The methods of modern linguistic geography began in late 19th-century Europe with the use of informants rather than texts, and resulted in the first linguistic atlases of France, by Jules Gilliéron, and of Germany, by Georg Wenker. Those techniques were refined in the United States in the preparation of the Linguistic Atlas of the United States (Hans Kurath et al., ed.) and its derivative works. In recent years linguists have become increasingly interested in social dialects, such as the languages of social groups within an urban population and the languages of specific occupations (farmers, dockworkers, coal miners, government workers) or lifestyles (beatniks, drug users, teenagers, feminists). In the United States much work has been done in the area of black English, the common dialect of many African Americans. See also slang.

See H. Orton and E. Dieth, ed., Survey of English Dialects (1962–70); H. B. Allen and G. N. Underwood, Readings in American Dialectology (1971); R. H. Bentley and S. D. Crawford, ed., Black Language Reader (1973); H. Kurath, Studies in Area Linguistics (1973); P. Trudgill, Dialects in Contact (1986); C. M. Carver, American Regional Dialects (1987).

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dialect

di·a·lect / ˈdīəˌlekt/ • n. a particular form of a language that is peculiar to a specific region or social group: this novel is written in the dialect of Trinidad. ∎ Comput. a particular version of a programming language. DERIVATIVES: di·a·lec·tal / ˌdīəˈlektəl/ adj.

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dialect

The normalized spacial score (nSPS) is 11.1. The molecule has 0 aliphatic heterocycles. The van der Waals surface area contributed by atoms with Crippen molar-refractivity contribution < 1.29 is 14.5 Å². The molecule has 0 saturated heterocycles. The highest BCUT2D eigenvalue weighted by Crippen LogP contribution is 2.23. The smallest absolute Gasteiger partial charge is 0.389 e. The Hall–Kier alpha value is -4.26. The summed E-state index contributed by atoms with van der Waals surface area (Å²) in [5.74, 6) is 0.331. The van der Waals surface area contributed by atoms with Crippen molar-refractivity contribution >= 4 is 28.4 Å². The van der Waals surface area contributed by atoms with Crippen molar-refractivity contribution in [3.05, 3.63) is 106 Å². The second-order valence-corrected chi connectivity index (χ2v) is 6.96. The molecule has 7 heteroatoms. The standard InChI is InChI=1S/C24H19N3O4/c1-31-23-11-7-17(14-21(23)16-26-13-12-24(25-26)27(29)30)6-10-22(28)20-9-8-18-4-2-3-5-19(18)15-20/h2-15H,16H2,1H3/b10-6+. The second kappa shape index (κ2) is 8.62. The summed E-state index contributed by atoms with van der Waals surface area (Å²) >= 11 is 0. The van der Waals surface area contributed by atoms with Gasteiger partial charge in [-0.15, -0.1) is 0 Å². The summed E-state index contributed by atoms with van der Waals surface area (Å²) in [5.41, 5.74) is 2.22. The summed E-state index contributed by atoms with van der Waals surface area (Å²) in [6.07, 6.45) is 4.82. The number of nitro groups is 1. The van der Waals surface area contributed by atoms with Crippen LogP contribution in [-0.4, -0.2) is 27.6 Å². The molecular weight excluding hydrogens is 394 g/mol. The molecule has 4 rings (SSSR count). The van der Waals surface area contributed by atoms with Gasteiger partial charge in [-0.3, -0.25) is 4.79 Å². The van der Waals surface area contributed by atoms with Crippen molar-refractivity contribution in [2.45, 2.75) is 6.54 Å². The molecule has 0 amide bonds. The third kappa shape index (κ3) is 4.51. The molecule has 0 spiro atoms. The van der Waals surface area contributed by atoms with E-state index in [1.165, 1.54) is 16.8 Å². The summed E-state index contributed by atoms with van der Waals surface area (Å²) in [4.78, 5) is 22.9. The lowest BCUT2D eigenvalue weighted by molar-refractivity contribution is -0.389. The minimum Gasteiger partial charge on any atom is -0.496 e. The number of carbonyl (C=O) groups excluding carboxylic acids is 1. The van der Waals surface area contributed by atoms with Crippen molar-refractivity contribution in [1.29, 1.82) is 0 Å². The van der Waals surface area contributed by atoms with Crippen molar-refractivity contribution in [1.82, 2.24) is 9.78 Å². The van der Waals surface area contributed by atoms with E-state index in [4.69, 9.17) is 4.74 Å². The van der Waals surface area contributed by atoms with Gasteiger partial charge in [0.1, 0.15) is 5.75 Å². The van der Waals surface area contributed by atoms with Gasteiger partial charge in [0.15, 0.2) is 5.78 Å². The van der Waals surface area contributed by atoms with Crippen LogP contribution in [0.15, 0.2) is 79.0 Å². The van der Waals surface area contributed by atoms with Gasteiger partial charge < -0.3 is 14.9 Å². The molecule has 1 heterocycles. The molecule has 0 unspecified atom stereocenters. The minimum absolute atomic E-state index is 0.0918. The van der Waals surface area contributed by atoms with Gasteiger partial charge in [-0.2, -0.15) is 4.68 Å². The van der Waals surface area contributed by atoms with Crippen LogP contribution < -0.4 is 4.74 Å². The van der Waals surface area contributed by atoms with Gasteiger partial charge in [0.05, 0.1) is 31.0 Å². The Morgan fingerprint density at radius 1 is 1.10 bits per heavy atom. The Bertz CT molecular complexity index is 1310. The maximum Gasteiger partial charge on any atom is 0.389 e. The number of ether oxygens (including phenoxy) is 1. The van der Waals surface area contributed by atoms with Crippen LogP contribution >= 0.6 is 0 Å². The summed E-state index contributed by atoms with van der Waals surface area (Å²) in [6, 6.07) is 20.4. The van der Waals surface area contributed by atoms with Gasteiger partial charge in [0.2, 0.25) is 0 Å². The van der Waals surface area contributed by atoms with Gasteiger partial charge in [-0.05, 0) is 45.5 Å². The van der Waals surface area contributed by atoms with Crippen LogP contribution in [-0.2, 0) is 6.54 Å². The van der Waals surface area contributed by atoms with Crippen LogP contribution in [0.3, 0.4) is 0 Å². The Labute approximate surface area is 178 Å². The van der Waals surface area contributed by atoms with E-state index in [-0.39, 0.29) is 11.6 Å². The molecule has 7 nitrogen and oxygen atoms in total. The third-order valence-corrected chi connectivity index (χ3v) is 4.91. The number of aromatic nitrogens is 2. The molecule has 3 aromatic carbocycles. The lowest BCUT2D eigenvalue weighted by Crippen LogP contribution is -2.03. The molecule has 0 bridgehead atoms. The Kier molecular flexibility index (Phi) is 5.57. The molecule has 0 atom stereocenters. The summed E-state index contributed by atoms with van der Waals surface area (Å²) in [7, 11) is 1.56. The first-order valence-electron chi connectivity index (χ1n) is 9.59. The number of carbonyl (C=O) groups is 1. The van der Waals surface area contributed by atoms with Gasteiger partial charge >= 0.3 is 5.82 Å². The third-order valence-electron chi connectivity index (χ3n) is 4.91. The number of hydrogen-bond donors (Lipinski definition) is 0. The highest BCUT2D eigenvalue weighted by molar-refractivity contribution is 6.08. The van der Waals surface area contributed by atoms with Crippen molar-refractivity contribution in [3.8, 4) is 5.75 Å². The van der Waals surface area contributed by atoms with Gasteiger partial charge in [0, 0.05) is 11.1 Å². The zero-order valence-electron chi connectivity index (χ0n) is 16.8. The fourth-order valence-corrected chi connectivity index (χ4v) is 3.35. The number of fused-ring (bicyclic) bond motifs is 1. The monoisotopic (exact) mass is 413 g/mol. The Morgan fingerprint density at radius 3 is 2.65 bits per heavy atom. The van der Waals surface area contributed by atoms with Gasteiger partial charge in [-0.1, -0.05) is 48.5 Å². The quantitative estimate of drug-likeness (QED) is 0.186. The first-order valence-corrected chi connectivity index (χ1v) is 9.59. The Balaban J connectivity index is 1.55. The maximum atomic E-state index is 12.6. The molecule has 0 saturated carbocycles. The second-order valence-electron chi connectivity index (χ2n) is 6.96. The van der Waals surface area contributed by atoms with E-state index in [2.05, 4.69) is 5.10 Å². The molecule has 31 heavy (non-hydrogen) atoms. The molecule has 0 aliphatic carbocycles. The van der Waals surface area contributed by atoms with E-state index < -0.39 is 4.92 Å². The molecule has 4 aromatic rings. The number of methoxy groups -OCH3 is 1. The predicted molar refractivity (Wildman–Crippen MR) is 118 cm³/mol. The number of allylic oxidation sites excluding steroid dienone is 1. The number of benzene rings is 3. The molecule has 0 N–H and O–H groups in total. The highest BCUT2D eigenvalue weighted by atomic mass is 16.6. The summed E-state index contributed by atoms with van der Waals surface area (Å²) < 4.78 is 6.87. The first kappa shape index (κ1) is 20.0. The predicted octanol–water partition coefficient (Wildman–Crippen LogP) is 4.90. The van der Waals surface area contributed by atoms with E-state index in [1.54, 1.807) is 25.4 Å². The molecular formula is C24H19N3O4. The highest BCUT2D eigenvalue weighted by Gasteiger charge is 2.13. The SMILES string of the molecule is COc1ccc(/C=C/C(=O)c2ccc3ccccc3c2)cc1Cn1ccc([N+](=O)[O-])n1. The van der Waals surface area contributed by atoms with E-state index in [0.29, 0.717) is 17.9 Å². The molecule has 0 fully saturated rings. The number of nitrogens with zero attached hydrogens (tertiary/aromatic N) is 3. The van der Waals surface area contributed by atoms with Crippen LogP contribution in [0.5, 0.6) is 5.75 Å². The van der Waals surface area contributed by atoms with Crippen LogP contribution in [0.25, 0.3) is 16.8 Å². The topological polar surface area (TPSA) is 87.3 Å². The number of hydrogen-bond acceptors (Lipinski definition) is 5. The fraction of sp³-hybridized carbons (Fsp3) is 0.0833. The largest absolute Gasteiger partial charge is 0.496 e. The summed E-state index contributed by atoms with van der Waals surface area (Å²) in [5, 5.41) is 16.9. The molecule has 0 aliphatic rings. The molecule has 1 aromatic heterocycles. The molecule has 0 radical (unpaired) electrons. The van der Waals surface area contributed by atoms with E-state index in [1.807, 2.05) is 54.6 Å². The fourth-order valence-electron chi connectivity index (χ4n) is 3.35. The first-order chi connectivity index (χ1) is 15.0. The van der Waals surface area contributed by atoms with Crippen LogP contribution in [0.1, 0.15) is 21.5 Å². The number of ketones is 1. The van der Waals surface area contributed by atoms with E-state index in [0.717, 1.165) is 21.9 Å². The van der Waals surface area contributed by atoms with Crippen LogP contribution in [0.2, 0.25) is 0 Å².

dialect XVI. — F. dialecte or L. dialectus — Gr. diálektos, f. dialégesthai hold discourse, f. DIA- + légein speak.
Hence dialectal XIX; dialectical was earlier in this sense XVIII. So dialectic XVII, dialectical XVI pert. to logical disputation. dialectic sb. investigation of truth by discussion XIV. dialectician XVII. — F.

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dialect

dialect Regional variety of a language, distinguished by features of pronunciation, grammar, and vocabulary. Dialectal differences may be relatively slight (as in the dialects of American English), or so great (Italian) that mutual comprehension becomes difficult or impossible.

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dialect

dialect Vocalizations among a population of animals that differ from those of another population of the same species. There are many dialects in bird-song.

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dialect

dialect Vocalizations among a population of animals that differ from those of another population of the same species. There are many dialects in bird-song.

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dialect

dialectabreact, abstract, act, attract, bract, compact, contract, counteract, diffract, enact, exact, extract, fact, humpbacked, hunchbacked, impact, interact, matter-of-fact, pact, protract, redact, refract, retroact, subcontract, subtract, tact, tract, transact, unbacked, underact, untracked •play-act • autodidact •artefact (US artifact) • cataract •contact •marked, unremarked •Wehrmacht •affect, bisect, bull-necked, collect, confect, connect, correct, defect, deflect, deject, detect, direct, effect, eject, elect, erect, expect, infect, inflect, inject, inspect, interconnect, interject, intersect, misdirect, neglect, object, perfect, project, prospect, protect, reflect, reject, respect, resurrect, sect, select, subject, suspect, transect, unchecked, Utrecht •prefect • abject • retroject • intellect •genuflect • idiolect • dialect • aspect •circumspect • retrospect • Dordrecht •vivisect • architect • unbaked •sun-baked